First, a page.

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Publication numberUS6329055 B1
Publication typeGrant
Application numberUS 09/319,574
PCT numberPCT/JP1998/004580
Publication dateDec 11, 2001
Filing dateOct 12, 1998
Priority dateOct 14, 1997
Fee statusLapsed
Also published asCN1242866A, CN1310256C, DE69841639D1, EP0949634A1, EP0949634A4, EP0949634B1, EP0949634B8, WO1999019885A1
Publication number09319574, 319574, PCT/1998/4580, PCT/JP/1998/004580, PCT/JP/1998/04580, PCT/JP/98/004580, PCT/JP/98/04580, PCT/JP1998/004580, PCT/JP1998/04580, PCT/JP1998004580, PCT/JP199804580, PCT/JP98/004580, PCT/JP98/04580, PCT/JP98004580, PCT/JP9804580, US 6329055 B1, US 6329055B1, US-B1-6329055, US6329055 B1, US6329055B1
InventorsAtsushi Higashiura, Isamu Kobayashi, Naoyuki Chida
Original AssigneeThe Furukawa Electric Co., Ltd.
Export CitationBiBTeX, EndNote, RefMan
External Links: USPTO, USPTO Assignment, Espacenet
Multilayer insulated wire and transformers made by using the same
US 6329055 B1
Abstract
There is disclosed a multilayer insulated wire which comprises a conductor and solderable extrusion-insulating layers made up of two or more layers for covering the conductor, wherein at least one insulating layer is formed by a mixture comprising 100 parts by weight of a resin (A), of at least one selected from the group consisting of polyetherimide resins and polyethersulfone resins, 10 parts by weight or more of a resin (B), of at least one selected from the group consisting of polycarbonate resins, polyarylate resins, polyester resins, and polyamide resin, and 15 to 200 parts by weight of an inorganic filler (C). There is also disclosed a transformer which utilizes the multilayer insulted wire. The multilayer insulated wire is excellent in heat resistance, solderability, high-frequency characteristic, and coilability, and it is favorably suitable for industrial production. Further, the transformer utilizing the multilayer insulated wire is excellent in electrical properties and high in reliability, since when used at high frequencies, electric properties are not lowered and influence by the generation of heat can be prevented.
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Claims(11)
What is claimed is:
1. A multilayer insulated wire comprising conductor and solderable extrusion-insulating layers made up of two or more layers for covering the conductor, wherein at least one insulating layer is formed by a mixture comprising 100 parts by weight of a resin (A), 10 parts by weight or more of a resin (B), and 15 to 200 parts by weight of at least one inorganic filler (C) selected from the group consisting of titanium oxide, silica, alumina, zirconium oxide, barium sulfate, clay and talc;
wherein the resin (A) is a polyethersulfone resin and the resin (B) is at least one selected from the group consisting of polycarbonate resin and polyarylate resin.
2. The multilayer insulated wire as claimed in claim 1, wherein the mixture, which comprises the resins (A) and (B), and the inorganic filler (C), comprises 100 parts by weight of the resin (A), 10 to 70 parts by weight of the resin (B), and 20 to 140 parts by weight of the inorganic filler (C).
3. The multilayer insulated wire as claimed in claim 1 or 2, wherein insulating layers other than the insulating layer made of the mixture that comprises the resins (A) and (B) and the inorganic filler (C), are made of a resin mixture that comprises 100 parts by weight of the resin (A) and 10 parts by weight or more of the resin (B).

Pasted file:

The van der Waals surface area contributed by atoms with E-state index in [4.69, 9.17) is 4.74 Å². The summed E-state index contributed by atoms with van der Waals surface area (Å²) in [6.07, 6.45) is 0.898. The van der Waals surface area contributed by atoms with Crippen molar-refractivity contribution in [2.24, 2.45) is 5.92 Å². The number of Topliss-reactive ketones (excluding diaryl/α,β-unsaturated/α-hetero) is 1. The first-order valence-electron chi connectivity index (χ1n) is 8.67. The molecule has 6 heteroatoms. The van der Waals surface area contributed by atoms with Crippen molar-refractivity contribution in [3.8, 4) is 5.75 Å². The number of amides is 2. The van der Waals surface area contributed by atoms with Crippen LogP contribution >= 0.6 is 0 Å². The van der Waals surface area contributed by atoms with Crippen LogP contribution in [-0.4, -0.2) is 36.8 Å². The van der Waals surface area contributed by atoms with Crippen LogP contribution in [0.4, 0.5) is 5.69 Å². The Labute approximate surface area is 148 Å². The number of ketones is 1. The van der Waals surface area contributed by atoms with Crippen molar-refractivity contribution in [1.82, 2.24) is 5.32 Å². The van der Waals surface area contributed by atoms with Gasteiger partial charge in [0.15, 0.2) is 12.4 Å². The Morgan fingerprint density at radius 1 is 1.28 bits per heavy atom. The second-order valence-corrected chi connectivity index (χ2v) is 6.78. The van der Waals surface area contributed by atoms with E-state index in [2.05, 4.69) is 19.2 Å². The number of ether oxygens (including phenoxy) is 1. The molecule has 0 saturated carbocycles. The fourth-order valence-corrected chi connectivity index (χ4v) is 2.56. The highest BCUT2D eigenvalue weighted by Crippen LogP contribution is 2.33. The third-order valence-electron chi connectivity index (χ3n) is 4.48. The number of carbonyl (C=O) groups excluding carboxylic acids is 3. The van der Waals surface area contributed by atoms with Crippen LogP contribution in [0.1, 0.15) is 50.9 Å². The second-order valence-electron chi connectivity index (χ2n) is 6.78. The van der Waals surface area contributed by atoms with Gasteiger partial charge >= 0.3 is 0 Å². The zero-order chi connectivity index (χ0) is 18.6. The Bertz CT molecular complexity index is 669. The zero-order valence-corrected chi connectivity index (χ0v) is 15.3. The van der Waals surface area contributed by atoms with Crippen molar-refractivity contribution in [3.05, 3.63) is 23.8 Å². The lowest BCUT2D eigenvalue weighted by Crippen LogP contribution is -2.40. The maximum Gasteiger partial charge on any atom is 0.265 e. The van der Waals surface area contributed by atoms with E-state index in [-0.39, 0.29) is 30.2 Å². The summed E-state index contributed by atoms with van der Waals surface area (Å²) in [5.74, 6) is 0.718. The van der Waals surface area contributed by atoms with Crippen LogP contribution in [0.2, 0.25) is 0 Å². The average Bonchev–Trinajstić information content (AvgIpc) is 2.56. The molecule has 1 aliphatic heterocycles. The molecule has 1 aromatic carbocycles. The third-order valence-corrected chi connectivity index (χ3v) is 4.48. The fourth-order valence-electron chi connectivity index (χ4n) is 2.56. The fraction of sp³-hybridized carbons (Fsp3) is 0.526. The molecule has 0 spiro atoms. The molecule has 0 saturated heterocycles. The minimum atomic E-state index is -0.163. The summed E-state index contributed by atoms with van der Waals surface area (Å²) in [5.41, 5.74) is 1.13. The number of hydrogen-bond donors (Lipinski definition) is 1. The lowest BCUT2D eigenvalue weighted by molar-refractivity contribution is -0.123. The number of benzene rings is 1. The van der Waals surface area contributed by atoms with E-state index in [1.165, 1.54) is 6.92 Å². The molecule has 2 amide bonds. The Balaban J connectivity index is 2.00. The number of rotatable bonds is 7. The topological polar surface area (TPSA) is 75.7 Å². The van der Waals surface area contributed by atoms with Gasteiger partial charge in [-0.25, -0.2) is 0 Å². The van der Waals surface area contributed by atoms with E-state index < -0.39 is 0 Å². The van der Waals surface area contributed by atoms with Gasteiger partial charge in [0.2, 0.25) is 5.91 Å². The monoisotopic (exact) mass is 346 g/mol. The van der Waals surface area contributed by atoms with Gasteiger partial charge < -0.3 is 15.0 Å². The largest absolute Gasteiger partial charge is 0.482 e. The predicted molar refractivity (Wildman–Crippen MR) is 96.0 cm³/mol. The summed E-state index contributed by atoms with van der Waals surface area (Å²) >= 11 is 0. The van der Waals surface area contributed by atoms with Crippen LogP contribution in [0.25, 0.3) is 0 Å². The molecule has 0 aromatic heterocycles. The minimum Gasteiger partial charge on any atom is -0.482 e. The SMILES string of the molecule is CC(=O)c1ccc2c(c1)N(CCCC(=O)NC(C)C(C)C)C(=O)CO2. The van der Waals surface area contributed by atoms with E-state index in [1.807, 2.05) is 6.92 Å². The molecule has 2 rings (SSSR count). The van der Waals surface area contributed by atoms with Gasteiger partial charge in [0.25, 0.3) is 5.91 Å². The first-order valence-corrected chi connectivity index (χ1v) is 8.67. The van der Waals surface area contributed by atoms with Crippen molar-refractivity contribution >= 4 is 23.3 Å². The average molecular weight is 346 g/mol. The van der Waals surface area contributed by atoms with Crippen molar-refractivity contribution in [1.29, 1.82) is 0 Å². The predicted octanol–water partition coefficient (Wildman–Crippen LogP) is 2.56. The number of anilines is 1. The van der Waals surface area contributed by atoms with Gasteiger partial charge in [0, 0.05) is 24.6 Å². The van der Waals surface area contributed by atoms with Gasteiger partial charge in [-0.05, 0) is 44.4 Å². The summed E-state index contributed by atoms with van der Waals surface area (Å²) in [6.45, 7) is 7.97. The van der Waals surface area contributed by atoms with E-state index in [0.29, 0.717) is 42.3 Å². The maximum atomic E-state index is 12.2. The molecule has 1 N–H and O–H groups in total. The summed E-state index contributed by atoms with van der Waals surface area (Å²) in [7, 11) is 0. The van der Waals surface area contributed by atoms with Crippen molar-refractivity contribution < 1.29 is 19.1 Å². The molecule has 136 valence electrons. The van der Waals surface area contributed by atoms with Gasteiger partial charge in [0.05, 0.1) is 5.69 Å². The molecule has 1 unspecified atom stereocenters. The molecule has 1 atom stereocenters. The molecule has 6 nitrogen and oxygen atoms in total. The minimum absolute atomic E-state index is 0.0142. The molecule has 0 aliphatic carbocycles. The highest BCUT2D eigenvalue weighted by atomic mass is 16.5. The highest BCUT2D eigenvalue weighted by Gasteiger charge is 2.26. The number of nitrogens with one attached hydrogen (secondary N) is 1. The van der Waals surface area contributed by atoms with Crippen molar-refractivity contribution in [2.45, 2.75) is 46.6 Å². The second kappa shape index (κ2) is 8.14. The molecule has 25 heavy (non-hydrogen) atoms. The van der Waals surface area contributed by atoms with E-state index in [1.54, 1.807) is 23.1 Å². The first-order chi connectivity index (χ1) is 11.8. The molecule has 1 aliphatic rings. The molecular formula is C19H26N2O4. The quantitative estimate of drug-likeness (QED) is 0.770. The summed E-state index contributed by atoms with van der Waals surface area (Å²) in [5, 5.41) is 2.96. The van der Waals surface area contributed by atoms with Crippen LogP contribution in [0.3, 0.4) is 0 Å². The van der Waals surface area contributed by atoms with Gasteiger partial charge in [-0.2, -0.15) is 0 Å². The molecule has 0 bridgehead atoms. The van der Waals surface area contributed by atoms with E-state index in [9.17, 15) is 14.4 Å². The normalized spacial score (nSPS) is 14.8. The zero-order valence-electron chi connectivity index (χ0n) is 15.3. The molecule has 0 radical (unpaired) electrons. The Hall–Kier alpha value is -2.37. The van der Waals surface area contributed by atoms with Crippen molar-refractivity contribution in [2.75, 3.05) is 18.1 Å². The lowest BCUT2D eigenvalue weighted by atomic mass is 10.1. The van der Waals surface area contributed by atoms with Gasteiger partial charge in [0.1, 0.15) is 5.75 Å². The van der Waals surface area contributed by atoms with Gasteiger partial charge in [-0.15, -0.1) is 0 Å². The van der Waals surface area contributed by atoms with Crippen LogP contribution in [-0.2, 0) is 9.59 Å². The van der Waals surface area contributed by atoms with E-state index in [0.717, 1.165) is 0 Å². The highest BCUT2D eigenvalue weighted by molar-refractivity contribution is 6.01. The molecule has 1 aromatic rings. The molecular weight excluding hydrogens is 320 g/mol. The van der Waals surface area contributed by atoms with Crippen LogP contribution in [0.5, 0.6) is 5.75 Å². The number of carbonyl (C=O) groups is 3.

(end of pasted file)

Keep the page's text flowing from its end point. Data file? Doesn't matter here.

4. The multilayer insulated wire as claimed in claim 1 or 2, wherein insulating layers other than the insulating layer made of the mixture that comprises the resins (A) and (B) and the inorganic filler (C), are made of a resin mixture that comprises 100 parts by weight of the resin (A) and 20 to 70 parts by weight of the resin (B).
5. The multilayer insulated wire as claimed in claim 1, wherein the insulating layer made of the mixture that comprises the resins (A) and (B) and the inorganic filler (C) is formed at least as the outermost layer.
6. The multilayer insulated wire as claimed in claim 1, wherein the resin (B) is a polycarbonate resin and a polyarylate resin.
7. The multilayer insulated wire as claimed in claim 1, wherein the resin (A) is a polyethersulfone resin having a repeating unit represented by the following formula:
wherein n is a positive integer.
8. The multilayer insulated wire as claimed in claim 1, wherein the inorganic filler (C) is at least one selected from the group consisting of titanium oxide and silica.
9. The multilayer insulated wire as claimed in claim 1, wherein the inorganic filler (C) has an average particle diameter of 5 μm or less.
10. A multilayer insulated wire, comprising the multilayer insulated wire in claim 1 whose surface is coated with a paraffin and/or a wax.
11. A transformer comprising the multilayer insulated wire of claim 1.
Description

This application is the national phase under 35 U.S.C. 371 of PCT International Application No. PCT/JP98/04580 which has an International filing date of Oct. 12, 1998, which designated the United States of America.

TECHNICAL FIELD

The present invention relates to a multilayer insulated wire whose insulating layers are composed of two or more extrusion-coating layers. The present invention also relates to a transformer in which the said multilayer insulated wire is utilized. More specifically, the present invention relates to a multilayer insulated wire that is useful as a winding and a lead wire of a transformer incorporated, for example, in electrical/electronic equipment; the said wire is excellent in heat resistance and high-frequency characteristic, and it has such excellent solderability that, when the said wire is dipped in a solder bath, the insulating layer can be removed in a short period of time, to allow the solder to adhere easily to the conductor. The present invention also relates to a transformer that utilizes said multilayer insulated wire.

BACKGROUND ART